Major League Baseball Eyeing Nationwide Streaming Service

With the national pastime in the throes of postseason play, Major League Baseball is reportedly considering launching a branded subscription streaming service to supplant declining pay-TV viewership. The service, which would cost $10-$20 monthly, could start by the 2023 season.

MLB currently operates, a SVOD service affording subscribers access to out-of-market games. The new service would co-exist while sharing revenue with pay-TV operators, according to The New York Post, which first reported the news.

“We believe those digital rights are crucial,” MLB Commissioner Rob Manfred told the recent CAA World Congress of Sports conference. “And we want to own and control the platform on which they’re delivered, we may have partners in that process.”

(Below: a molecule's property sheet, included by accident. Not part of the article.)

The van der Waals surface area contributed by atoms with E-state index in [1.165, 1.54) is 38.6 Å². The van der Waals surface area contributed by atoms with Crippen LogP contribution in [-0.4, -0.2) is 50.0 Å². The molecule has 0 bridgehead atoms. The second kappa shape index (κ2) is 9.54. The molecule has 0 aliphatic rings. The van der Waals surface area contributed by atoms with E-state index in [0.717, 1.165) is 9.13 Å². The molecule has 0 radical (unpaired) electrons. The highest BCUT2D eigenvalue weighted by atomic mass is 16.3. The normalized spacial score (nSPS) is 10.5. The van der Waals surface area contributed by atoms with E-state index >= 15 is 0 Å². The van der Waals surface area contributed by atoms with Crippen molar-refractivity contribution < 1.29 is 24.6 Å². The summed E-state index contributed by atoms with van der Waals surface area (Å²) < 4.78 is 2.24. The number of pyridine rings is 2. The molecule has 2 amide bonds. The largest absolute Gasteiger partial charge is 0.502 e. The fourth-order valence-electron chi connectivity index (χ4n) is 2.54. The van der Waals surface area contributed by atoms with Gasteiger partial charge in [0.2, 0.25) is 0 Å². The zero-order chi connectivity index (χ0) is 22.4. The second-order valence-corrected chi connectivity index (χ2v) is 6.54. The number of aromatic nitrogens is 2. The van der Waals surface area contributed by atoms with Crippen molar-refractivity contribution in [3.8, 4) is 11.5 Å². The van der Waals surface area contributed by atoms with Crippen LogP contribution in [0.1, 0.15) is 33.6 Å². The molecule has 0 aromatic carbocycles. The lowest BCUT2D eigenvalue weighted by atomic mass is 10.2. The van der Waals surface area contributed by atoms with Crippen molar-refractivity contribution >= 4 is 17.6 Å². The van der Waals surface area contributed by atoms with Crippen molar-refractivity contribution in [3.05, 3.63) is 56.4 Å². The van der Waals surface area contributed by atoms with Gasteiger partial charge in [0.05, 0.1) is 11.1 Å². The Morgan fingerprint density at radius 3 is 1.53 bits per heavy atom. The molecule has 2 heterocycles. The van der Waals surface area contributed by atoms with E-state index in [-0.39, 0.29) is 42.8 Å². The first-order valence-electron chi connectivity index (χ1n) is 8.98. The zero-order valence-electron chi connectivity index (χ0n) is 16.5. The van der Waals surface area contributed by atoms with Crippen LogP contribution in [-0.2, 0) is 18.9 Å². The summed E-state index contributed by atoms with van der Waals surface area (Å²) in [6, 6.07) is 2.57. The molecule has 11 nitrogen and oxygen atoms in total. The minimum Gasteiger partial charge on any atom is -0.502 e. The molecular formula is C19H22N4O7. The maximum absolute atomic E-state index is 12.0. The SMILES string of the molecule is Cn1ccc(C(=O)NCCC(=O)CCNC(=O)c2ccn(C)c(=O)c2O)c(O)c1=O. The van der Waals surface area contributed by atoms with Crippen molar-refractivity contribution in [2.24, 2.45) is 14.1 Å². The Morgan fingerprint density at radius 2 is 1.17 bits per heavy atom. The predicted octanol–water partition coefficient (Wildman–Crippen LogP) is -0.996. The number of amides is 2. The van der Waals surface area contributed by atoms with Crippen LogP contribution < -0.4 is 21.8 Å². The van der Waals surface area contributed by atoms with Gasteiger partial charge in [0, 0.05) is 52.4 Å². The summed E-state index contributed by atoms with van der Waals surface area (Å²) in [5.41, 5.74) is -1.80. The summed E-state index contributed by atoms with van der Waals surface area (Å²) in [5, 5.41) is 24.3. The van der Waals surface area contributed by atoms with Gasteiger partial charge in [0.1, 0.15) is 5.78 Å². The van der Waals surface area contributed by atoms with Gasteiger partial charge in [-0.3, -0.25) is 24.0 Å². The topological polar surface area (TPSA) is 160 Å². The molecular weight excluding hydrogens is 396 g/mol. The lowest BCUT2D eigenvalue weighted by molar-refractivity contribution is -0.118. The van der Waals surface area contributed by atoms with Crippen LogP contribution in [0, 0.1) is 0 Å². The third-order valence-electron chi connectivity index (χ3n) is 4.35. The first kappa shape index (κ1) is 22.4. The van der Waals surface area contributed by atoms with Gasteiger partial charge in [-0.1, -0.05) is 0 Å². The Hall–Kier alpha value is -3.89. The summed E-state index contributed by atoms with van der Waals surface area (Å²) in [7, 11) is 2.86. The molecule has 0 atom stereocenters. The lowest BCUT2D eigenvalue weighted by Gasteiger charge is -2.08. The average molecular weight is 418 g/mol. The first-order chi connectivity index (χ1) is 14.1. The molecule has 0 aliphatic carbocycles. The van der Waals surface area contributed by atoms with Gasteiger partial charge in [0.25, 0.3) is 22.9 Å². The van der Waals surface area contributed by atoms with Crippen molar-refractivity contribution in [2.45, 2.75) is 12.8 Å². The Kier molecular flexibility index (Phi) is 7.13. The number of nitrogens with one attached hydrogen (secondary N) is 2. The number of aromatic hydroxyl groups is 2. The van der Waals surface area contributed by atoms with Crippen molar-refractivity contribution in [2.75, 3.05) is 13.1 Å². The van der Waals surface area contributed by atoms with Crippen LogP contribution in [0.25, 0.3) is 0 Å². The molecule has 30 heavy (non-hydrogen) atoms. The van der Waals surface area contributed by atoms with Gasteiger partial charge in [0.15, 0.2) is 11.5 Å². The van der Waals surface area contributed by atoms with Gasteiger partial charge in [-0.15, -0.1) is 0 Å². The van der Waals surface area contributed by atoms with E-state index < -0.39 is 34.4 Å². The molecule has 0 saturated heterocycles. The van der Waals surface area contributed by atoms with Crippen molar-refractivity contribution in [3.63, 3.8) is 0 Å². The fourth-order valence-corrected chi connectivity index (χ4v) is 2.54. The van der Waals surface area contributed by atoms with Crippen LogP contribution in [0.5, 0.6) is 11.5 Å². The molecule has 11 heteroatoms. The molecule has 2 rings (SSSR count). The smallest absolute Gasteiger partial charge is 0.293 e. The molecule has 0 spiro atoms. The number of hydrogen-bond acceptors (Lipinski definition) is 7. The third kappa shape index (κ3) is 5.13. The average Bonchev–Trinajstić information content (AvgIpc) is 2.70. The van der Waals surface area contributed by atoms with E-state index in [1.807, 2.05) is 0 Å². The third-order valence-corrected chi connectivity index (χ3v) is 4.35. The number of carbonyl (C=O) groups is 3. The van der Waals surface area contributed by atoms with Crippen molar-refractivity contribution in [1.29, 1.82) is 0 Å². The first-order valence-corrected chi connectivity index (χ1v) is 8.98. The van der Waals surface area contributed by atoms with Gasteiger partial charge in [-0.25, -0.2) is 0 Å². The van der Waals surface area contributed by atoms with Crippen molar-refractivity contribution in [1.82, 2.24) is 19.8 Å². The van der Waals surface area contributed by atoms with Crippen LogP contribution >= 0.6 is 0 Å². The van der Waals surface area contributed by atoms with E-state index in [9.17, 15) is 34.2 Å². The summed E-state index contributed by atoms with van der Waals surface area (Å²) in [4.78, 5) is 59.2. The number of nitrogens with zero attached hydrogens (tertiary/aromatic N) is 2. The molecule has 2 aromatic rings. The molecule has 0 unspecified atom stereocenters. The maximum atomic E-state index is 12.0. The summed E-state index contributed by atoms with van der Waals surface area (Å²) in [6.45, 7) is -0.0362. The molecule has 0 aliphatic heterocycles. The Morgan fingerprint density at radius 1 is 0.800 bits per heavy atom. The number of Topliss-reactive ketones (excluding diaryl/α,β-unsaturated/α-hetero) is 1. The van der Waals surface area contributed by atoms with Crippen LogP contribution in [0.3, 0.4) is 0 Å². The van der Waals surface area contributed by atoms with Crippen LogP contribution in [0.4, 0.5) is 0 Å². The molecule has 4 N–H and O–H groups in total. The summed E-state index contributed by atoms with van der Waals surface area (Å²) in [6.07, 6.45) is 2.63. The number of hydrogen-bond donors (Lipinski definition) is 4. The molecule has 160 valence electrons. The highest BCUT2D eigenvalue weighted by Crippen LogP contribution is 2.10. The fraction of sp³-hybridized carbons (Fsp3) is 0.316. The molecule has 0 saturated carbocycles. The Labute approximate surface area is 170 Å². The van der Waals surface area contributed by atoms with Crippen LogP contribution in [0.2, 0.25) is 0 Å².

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A possible challenge to any launch is the Sinclair Broadcast Group, which owns regional TV rights to 14 MLB teams, including streaming agreements with Amazon for the New York Yankees and, separately, the Chicago Cubs.

Sinclair acquired the former Fox Sports regional rights (which include 16 NBA teams, and 12 NHL teams) from Disney for $9.6 billion. Since then, viewership has declined with Dish, Hulu and YouTube TV dropping coverage. The media report suggests Sinclair would be open to working with the MLB’s streaming service in exchange for the league lowering its annual carriage fees.

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